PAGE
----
Large Stone Tomb Unearthed at Yoshinogari Ruins

Courtesy of Saga prefectural government
A stone tomb unearthed at the Yoshinogari ruins is believed to have been created in the late Yayoi period.

SAGA — A stone tomb thought to have been created for an influential person about 1,800 years ago has been unearthed at the Yoshinogari ruins in Saga Prefecture.

The tomb is believed to have been made in the late Yayoi period, from around the latter half of the second century to the middle of the third century, the prefectural government said Monday.

The lid of the tomb comprises stone plates with a combined length of about 2.3 meters and a width of up to 65 centimeters, according to the prefecture. Line markings have been identified on the surface of the tomb.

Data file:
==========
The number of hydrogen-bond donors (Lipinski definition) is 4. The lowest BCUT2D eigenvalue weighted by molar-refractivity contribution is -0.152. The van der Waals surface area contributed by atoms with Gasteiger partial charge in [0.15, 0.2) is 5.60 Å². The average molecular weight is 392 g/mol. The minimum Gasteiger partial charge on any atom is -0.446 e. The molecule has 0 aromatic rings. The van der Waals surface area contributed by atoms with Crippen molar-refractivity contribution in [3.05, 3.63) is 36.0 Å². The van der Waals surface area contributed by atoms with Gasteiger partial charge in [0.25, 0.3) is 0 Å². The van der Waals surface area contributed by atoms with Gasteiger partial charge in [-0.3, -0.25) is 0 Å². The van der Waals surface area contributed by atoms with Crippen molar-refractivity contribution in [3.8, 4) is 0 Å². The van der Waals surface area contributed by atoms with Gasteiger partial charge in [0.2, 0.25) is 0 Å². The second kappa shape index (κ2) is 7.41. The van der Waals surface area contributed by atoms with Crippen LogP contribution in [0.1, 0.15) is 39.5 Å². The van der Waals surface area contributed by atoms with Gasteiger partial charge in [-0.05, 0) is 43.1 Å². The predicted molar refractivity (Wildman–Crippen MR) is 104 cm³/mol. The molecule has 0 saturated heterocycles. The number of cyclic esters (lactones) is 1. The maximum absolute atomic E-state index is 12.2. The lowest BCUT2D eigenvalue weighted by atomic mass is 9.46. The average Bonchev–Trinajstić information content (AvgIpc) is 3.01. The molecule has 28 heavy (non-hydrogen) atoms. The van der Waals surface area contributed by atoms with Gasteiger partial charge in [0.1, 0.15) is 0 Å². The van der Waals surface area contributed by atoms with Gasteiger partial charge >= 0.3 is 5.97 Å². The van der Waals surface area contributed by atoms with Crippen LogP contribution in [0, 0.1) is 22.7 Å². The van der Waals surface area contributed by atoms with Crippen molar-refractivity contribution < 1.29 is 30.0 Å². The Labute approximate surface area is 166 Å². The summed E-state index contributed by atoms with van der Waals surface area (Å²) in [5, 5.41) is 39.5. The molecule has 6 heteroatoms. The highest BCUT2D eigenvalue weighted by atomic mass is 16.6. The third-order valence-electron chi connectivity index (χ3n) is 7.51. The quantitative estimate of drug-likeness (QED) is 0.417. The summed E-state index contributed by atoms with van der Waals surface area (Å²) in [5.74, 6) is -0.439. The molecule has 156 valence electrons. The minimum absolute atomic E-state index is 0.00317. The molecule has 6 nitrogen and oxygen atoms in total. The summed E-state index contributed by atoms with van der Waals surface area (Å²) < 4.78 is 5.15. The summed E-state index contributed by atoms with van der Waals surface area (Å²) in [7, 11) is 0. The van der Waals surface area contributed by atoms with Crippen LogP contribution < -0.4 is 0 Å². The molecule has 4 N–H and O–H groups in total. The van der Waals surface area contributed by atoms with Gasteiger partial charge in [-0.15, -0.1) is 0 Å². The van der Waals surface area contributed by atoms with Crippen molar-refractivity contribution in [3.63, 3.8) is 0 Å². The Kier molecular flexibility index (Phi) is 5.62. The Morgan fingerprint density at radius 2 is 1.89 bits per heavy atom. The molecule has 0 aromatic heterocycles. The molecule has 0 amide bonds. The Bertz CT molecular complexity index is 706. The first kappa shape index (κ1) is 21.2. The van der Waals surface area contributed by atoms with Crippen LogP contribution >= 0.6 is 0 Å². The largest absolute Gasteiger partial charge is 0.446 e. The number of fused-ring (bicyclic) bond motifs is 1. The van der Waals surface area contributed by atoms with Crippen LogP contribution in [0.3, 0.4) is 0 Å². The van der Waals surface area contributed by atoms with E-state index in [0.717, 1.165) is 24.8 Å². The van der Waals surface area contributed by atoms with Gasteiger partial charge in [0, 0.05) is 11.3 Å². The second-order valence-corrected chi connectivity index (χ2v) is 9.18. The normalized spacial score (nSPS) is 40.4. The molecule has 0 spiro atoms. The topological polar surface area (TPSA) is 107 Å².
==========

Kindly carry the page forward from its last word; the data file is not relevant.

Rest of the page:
The burial pit holding the tomb is about 3.2 meters long and about 1.7 meters wide, larger than those of 18 other tombs discovered at the ruins, which are located in an area spanning the municipalities of Kanzaki and Yoshinogari.

The tomb is situated on the top of a hill with commanding views of the surrounding area. The location and size of the tomb are among the reasons why the prefecture believes it was likely created for an influential person.

The prefecture plans to lift the lid of the tomb to check the contents on Monday at the earliest.

A shrine that had been at the location of the tomb prevented its excavation until recently. After the shrine was relocated in February 2022, the prefecture began moving forward with excavation plans.